Today’s Apple decision confirms that the European Union’s rules against state aid are not up to the job of preventing EU member states operating as tax havens. Powerful tax justice reforms are needed, rather than broader application of state aid rules. Neither the EU nor any other countries will be able to raise the revenues needed to invest in health services and to fight the pandemic, if the scourge of corporate tax abuse is not challenged head-on.
Ireland, in common with the Netherlands and a number of other EU member states, have based their national business models on procuring profit shifting at the expense of their neighbours. Meanwhile the OECD’s second attempt at reforming the international corporate tax rules has lost its way, much as the first effort failed to deliver the changes needed.
Firstly, what can be said about Apple? Will they be celebrating the possibility that they could get away with a multibillion euro tax bill? Or might they eventually come to regret, in the heart of a pandemic, appearing to put their own net profits ahead of the public health funding of countries where they make their money?
On the one hand, Apple is merely a symptom of a sick system, exploited ever more aggressively by too many multinational companies and their tax advisers from the big 4 accountants and international law firms. But of course Apple has also long had one of the most high-profile and egregious corporate tax behaviours, with previous analysis for a European Parliament grouping suggesting a Europe-wide tax rate of less than 1%.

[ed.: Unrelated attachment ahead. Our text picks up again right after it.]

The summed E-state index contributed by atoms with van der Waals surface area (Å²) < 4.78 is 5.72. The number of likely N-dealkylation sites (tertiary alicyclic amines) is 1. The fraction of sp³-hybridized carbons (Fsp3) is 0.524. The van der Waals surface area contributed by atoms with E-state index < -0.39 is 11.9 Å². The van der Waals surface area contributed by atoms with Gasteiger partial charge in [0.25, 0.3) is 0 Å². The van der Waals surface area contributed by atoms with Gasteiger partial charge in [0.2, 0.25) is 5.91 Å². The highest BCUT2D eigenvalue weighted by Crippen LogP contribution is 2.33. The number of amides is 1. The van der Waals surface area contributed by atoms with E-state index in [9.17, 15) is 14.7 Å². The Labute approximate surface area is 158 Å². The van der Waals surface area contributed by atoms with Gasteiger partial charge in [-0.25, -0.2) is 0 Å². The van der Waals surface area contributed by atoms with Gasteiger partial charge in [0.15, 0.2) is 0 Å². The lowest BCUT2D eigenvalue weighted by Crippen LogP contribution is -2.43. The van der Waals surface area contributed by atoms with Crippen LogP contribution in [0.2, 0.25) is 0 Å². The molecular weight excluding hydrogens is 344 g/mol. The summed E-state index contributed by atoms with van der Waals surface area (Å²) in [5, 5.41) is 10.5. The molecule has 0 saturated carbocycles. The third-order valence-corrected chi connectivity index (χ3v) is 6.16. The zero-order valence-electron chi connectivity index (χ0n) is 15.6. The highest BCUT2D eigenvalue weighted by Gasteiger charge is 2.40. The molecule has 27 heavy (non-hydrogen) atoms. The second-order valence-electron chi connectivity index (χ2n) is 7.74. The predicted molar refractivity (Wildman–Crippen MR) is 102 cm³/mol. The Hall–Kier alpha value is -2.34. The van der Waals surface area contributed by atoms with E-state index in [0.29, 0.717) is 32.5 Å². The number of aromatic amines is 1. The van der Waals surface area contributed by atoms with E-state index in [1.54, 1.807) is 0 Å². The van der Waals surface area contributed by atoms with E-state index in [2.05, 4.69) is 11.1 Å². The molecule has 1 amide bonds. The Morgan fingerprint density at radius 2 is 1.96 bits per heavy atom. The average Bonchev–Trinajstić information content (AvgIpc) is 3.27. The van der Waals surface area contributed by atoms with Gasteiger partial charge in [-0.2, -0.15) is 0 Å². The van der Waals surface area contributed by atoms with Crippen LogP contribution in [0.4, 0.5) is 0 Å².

Just this month, the 2019 accounts of Apple’s UK arm confirmed concerns over their approach. The results show Apple Retail UK Ltd declaring a level of profitability on its sales that is a fraction of the margin that Apple Inc makes on its worldwide operations – and paying an equally minimal amount of tax to the UK exchequer. Specifically, Apple Inc’s 2019 filings show that more than 20% of its global sales were pure profit – whereas the UK operation apparently cannot manage a 3% margin.
Globally, Apple Inc paid tax equivalent to 4%-5% of its worldwide sales in the last two years. Apple Retail UK, in contrast, managed to pay less than half of one per cent of its sales in UK tax – making it around about one tenth as good as the global operation at generating taxable profits, in one of the richest countries in the world.
Maybe Apple is just exceptionally badly managed in the UK. Or maybe the demand for iPhones just isn’t what it used to be (although little profit was apparently possible then either).
But the average person looking from outside might reasonably conclude that Apple shifts its profits away from the place it makes its money, in order not to pay a fairer level of tax in the UK. Tax that would otherwise contribute to the costs of public health and all the other elements of civilisation, the importance of which the pandemic has provided a stark reminder.
While it’s clear that we need the systemic changes to tax rules outlined above, people may also want to ask themselves whether they want to keep giving their money to a company that seems to go out of its way to give back as little as possible.